I had just arrived and my new friend, Faith, was taking us around, introducing us to people and showing us the campus where we would stay for the next several days. We came across a man with a beautiful countenance and age that spoke of wisdom and gentleness. But the introduction was a bit odd. She paused, “What is your first name?” “Daylight,” he answered. “Yes, and he is married to um…my…my…my sister” she explained.
It was all I could do to refrain from some comedic remark in my slightly twisted sense of humor – because it struck my funny bone that she had to ask his name and seemed a little unclear about their connection, though he was married to her sister. I withheld the sarcasm, but did later ask. Maybe the sister was estranged? Maybe Faith was just stuttering a little – they pause more here in their speech and get to things in a more round about fashion…so maybe that was it.
Later I asked her about that interaction and found out that “sister” didn’t mean sister, but cousin – or maybe even distant cousin. He was in the family, but not immediate. Still, to them, he was married to her sister. Family is family. They don’t distinguish between degrees of family, degrees of closeness. In fact, they don’t even have words for distant relatives – there is no “cousin” in their culture, only brother and sister.
So, when a family member dies and leaves kids orphaned behind, they don’t go to the state, another family member steps in. There are orphanages, but it’s extremely common to ask someone how many kids they have and then to find that “their” kids are often about half theirs and half another family member’s that they have taken in.
In America we value individualism. We take care of our own and expect others to take care of their own. We are self-made, and expect others to make themselves as well. In Africa, they value relationships and the family. They expect to work together. They expect to help each other. They don’t expect you to be self made, they expect you to need each other, to be together-made.
I love my country, and I think there are great things about our mentality. But when it comes to relationships I have to wonder if the Africans don’t get it right. I have to wonder if maybe they aren’t closer to the way God intended us to live in the church. Together-made. Interdependent. All brothers and sisters, equally. Look at what the Bible says:
7 Dear friends, let us love one another, for love comes from God. Everyone who loves has been born of God and knows God. 8 Whoever does not love does not know God, because God is love… 11 Dear friends, since God so loved us, we also ought to love one another. …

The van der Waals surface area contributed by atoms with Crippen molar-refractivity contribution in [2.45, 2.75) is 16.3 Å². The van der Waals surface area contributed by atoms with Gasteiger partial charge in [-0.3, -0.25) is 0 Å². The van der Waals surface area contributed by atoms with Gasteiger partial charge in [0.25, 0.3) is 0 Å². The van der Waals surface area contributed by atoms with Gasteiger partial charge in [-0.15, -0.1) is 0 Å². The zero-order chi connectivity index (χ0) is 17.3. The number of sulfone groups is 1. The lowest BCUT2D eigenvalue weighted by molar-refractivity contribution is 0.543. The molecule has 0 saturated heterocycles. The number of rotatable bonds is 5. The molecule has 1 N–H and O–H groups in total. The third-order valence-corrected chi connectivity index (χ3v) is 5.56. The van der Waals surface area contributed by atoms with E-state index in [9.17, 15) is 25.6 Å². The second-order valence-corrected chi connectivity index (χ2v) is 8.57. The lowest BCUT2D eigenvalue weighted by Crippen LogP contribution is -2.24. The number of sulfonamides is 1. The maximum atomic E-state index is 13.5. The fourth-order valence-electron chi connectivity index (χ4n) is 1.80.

19 We love because he first loved us. 20 Whoever claims to love God yet hates a brother or sister is a liar. For whoever does not love their brother and sister, whom they have seen, cannot love God, whom they have not seen. 21 And he has given us this command: Anyone who loves God must also love their brother and sister. I John 4: 7-21
Who are your brothers and sisters? Well, when Jesus was asked, “Who is my neighbor?” he responded with the story of the Good Samaritan (Luke 10:25-ff) – and redefined “neighbor” such that it encompassed total strangers, the lost, the wounded, those in need. I think it’s safe to assume when he speaks about loving your brother or sister, he’s not defining it in literal, biological or legal terms. Broadly, I think you could say he’s talking about our fellow man. More narrowly, Mark 3:35 says, “whoever does God’s will is my brother and sister and mother.” In either case, it’s certainly not the American way of looking at family—it’s so much broader.
What if we followed the African example and got rid of our words that make distinctions of relational distance, words like cousin, great, grand, step, half, 1st, 2nd, and 3rd, etc.? What if we started using more liberally words of connection like brother or sister, mother or father? How would that change how we felt about each other? Is it just a matter of semantics, or might it change something in our hearts as well? If I began to view my fellow man as my brother, my elder as my mother, how might that change the way I treat them, care for them, respect them, respond to them? 1 John 4 says that, “Anyone who loves God must also love their brother and sister.” Perhaps a good place to start is to begin with considering them my brother and sister in the first place.